Spotify is readily available on all of your devices. There is an official iPhone app, an Android app, and even an official Spotify web player app.
You can also download native Spotify apps for macOS, Windows, and Linux, as well as consoles like the PS4, PS5, and Xbox.
To recap, here’s all the of the ways you can listen to Spotify music:
- Samsung Smart TV
- Android TV
- Amazon Fire TV
- Google Chromecast
- Amazon Alexa
- Google Home
- Chromecast Audio
- Select In-Car infotainment systems
- How To Listen To Spotify From Your Web Browser
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- Are My Spotify Playlists Automatically Public?
- Can Spotify Identify Songs?
Getting Social on Spotify – Find and Follow Friends
Because Spotify is all about discovering new music, it has never been easier to find out what your friends are listening to. To find you friends on Spotify, just connect your Facebook account and it will pull in data of what all your Facebook friends are currently listening to.
In Windows, you can see a live preview of what all your connections are listening to in the sidebar. To access this feature, you will need to be using Windows. For all non-Windows users, like if you’re using Spotify on iPhone or Android, use the Facebook connect method.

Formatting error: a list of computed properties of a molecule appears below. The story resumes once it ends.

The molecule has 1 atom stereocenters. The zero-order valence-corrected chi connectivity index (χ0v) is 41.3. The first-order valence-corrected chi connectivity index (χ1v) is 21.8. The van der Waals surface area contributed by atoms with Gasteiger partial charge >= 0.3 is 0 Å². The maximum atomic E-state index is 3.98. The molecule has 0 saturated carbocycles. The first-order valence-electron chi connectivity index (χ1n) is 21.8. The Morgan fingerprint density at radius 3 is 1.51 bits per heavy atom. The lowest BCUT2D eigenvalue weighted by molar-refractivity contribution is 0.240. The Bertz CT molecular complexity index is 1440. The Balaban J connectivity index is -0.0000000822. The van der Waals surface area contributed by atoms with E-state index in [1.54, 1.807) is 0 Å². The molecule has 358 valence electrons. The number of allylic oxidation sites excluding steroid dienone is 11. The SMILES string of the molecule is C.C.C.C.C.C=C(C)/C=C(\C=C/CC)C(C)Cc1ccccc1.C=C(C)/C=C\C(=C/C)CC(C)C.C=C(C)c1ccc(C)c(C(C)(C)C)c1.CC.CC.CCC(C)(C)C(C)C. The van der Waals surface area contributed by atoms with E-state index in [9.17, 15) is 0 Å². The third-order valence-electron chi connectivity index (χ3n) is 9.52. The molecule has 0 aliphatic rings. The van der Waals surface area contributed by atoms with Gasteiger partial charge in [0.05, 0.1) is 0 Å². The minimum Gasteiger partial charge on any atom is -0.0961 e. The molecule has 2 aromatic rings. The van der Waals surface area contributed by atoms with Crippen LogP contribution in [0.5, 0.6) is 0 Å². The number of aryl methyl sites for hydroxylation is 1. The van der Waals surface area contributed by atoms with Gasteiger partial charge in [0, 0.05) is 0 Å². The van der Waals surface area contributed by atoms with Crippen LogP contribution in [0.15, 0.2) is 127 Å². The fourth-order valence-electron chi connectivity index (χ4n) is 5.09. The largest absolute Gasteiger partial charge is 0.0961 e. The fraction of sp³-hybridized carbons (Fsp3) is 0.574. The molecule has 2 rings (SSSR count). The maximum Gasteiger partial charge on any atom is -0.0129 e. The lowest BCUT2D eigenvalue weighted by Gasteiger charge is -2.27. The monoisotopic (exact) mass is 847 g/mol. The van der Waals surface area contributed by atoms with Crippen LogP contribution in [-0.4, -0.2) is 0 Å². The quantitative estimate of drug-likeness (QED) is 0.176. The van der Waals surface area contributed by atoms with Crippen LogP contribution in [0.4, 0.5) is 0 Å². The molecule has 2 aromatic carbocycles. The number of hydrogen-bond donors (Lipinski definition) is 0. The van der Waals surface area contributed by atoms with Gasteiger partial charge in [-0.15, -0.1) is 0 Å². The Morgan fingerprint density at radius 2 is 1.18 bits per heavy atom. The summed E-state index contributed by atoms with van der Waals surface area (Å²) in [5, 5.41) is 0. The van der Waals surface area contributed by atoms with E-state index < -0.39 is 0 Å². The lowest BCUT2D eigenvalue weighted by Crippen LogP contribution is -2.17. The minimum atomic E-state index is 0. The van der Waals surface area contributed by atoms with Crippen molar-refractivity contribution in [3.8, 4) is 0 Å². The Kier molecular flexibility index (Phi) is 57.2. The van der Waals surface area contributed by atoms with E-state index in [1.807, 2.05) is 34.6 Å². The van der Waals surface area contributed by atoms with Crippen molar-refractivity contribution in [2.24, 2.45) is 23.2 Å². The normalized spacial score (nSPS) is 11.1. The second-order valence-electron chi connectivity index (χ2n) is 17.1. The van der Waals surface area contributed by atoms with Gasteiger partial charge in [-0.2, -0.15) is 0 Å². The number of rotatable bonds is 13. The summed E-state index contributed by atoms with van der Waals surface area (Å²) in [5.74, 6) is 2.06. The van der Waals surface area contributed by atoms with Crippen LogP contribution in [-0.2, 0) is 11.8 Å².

Here’s how to connect your Facebook to your Spotify account:
- In the desktop app, click. and select Settings.
- Under Social, click CONNECT WITH FACEBOOK.
- Enter your Facebook login details and click Log In.
Once you’ve done this, you’ll be able to see what all of your Facebook friends are listening to, send then tracks and albums, and even collaborate on playlists.
If you don’t want people knowing what you’re listening to, simply deactivate the Facebook connect feature in Spotify by following the steps about and DEACTIVATING the CONNECT WITH FACEBOOK setting.
Additional Spotify FAQs
We’ve tried to cover everything in as much detail as possible above. But there are always new FAQs appearing all of the time. To finish off this post, let’s now cover off some of the most common Spotify-related questions new users have.
How To Download Spotify On Mac
If you’re running an Apple Mac computer, Spotify has developed a native application that’ll run on both Intel and Apple Silicon-powered Macs, including MacBooks, iMacs, and the Mac mini and Mac Studio.
To download Spotify for Mac, simply go to Spotify’s download page, select the download option and confirm the download. Your Mac will do the rest, installing Spotify on your Mac as a native application.
From here, all you have to do is sign in to start listening to music. If you’ve been using Spotify on your phone, all of your settings – including things like playlists, offline downloads, and connected friends – will sync inside the Spotify app for your Mac.
Who Is Number One On Spotify?
Spotify doesn’t really do a top charts or anything like that. Instead, it curates new music based on your listening habits. But if you’re interested to know who is the number one artist on Spotify right now, it is Ed Sheeran – the guy has 84.3 million monthly listeners, closely followed by Justin Bieber with 79 million.